I received my BS degree in Soils from Washington State University in 1982, MS degree in Soils from Montana State University in 1986, and PhD in Agronomy from Cornell University in 1993.
Research Program: Agronomy
Current Research Projects:
Further improvements in crop productivity and revenue may come from precision agriculture strategies that rely on modern information technologies to bring data from multiple sources to influence crop management decisions. I am investigating the use of high resolution information from in-line spectroscopic sensors in the following three projects:
Future improvements in nitrogen (N) fertility management will require an understanding of how we can best manage fertilizer resources under varying soil conditions. I am investigating how information from on-combine yield monitors and optical sensors can be applied into N management thereby improving grain quality and yield. Because of the correlation between grain protein and plant N nutrition, optical sensing provides an opportunity for growers to use grain protein maps to assess spatial variability in soil N fertility levels. This approach could lead to improved soil sampling protocols that direct sampling to areas of a field that are deficient in N. Plus, the resulting grain protein maps can also be a useful post-harvest indicator of whether the N supply was sufficient for optimum wheat yields.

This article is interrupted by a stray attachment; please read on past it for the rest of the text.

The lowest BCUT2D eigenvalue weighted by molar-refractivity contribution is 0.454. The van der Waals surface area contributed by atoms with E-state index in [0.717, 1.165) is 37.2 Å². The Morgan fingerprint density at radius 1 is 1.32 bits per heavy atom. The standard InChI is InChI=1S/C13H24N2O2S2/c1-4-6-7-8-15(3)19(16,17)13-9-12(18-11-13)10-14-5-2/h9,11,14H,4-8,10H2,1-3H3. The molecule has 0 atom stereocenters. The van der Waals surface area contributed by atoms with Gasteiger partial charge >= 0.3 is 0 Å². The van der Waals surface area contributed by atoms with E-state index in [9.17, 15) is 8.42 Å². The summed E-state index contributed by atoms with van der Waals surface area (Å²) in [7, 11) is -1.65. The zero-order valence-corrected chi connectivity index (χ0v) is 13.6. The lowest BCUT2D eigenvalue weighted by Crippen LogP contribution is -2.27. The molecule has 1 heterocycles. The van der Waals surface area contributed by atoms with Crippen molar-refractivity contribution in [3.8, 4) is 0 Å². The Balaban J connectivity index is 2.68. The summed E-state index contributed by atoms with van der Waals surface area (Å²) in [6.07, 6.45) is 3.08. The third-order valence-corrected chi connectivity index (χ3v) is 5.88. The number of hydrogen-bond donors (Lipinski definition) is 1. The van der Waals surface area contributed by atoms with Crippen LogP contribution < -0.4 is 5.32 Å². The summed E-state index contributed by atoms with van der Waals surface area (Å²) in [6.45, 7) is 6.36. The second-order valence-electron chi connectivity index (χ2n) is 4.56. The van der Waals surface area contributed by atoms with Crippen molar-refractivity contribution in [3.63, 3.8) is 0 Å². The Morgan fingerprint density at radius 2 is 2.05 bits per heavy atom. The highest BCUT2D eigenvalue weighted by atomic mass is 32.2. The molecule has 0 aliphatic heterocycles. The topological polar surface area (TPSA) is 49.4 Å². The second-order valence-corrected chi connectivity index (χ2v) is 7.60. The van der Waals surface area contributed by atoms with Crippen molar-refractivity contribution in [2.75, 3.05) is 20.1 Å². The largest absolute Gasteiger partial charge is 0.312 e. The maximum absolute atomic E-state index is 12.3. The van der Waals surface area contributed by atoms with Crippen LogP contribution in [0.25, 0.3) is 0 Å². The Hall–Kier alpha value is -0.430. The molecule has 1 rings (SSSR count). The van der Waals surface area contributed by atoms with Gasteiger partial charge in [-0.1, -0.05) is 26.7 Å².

Variability in grain yield arises from differences in crop management, soil fertility, weather events, timing of harvest, and other factors. These same factors produce extreme variation in grain quality as well. Despite this variability, traditional harvesting systems tend to keep the grain from a field together in the same bin. I am investigating whether grain segregation, involving the physical separation of grain during harvest into lots of low protein and high protein, can overcome limitations of conventional harvesting systems that ignore spatial variability. I believe that growers can profit when elevators desire superior quality, soft white winter wheat to take advantage of current (or future) opportunities for blending to capture premiums or meet contract specifications.
Historically, wheat straw has been thought of as waste from grain harvesting operations, but its importance as a material for livestock feed or biofuel feedstock is increasing. I am using on-combine sensors to measure levels of grain yield, protein, and crop biomass across farm fields and applying this information into mapping the quantity and quality of wheat straw. The resulting straw maps will be important for determining where surplus residue, beyond soil conservation requirements, can be removed for economic reasons.
Additional Research Interests:
Additional topics that I have recently investigated, or am investigating, include the following: